So if people who have their first skiing experience in their 20s just stop skiing when they have kids, clearly their commitment isn't that strong.  Might that be because their first experiences were somewhat weak and they just never experienced joy and exhilaration on snow?  

 

Could that be improved if ski schools did something differently?  Could PSIA spearhead that?  

 

Or, maybe people just can't become committed skiers if they don't start as kids.  I've heard that said.  Perhaps it's developmental biology instead of curriculum and instruction that keeps most late starters from becoming hooked?  

post #4 of 22

 

Quote:LiquidFeet
Or, maybe people just can't become committed skiers if they don't start as kids.  I've heard that said.  Perhaps it's developmental biology instead of curriculum and instruction that keeps most late starters from becoming hooked?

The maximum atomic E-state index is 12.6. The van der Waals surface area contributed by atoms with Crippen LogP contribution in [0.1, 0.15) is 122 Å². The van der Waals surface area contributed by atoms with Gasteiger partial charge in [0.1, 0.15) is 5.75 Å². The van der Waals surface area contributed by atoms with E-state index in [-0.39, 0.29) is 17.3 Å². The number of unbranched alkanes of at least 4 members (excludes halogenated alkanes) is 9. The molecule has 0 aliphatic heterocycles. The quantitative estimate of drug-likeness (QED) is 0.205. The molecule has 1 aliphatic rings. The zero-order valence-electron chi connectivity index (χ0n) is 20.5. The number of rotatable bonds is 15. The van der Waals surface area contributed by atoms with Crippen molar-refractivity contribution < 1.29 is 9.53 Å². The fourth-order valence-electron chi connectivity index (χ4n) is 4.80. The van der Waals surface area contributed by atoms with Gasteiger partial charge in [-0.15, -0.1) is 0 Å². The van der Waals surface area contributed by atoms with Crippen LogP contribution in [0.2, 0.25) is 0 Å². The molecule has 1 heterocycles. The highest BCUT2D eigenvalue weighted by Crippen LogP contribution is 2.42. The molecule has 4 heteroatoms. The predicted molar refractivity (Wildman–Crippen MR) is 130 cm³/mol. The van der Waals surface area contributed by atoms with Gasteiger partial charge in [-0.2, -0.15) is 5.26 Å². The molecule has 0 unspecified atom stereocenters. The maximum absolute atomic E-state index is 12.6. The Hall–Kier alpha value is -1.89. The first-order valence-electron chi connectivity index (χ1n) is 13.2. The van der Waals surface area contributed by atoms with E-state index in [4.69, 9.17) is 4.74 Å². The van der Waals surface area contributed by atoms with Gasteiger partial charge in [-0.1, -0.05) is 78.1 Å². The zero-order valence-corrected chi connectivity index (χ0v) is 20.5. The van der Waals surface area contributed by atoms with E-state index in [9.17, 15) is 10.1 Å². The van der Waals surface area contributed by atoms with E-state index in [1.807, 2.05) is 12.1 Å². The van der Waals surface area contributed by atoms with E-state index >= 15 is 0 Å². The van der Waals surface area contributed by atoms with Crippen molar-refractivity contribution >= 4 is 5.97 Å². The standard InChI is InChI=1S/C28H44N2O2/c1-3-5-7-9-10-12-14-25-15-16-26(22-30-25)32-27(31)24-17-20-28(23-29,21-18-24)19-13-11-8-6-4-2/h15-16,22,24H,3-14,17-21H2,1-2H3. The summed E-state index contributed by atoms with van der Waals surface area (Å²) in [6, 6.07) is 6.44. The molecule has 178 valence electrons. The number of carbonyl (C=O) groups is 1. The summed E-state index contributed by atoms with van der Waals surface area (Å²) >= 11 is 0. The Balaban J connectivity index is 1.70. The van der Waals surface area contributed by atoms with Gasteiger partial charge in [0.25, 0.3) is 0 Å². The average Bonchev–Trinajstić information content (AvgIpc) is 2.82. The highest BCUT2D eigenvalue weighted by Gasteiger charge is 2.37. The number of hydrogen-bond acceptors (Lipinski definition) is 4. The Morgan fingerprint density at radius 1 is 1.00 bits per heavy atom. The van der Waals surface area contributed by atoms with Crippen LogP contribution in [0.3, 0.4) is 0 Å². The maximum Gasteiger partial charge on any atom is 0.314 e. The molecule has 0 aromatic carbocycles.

I started skiing at age 40 and have been committed to it ever since starting. There are many other older members here who also started later in life also committed to the sport. I've coached  many  late blooming boomers. Not sure it's accurate to say that starting late prevents someone from becoming hooked.

 

Best to get them hooked while they are still young.

 

One way ski areas could get families with little little kids back out on the slopes is to offer day care services at the mountain. I hear that complaint quite often.

post #5 of 22

Getting these people good instruction from the beginning is a great start. But I'm with you on the issue of how to inspire the passion that we take for granted. I'd love to find a way that we, as instructors, combined with the mountain and PSIA and help improve the 'conversion rate' from casually interested to devotee.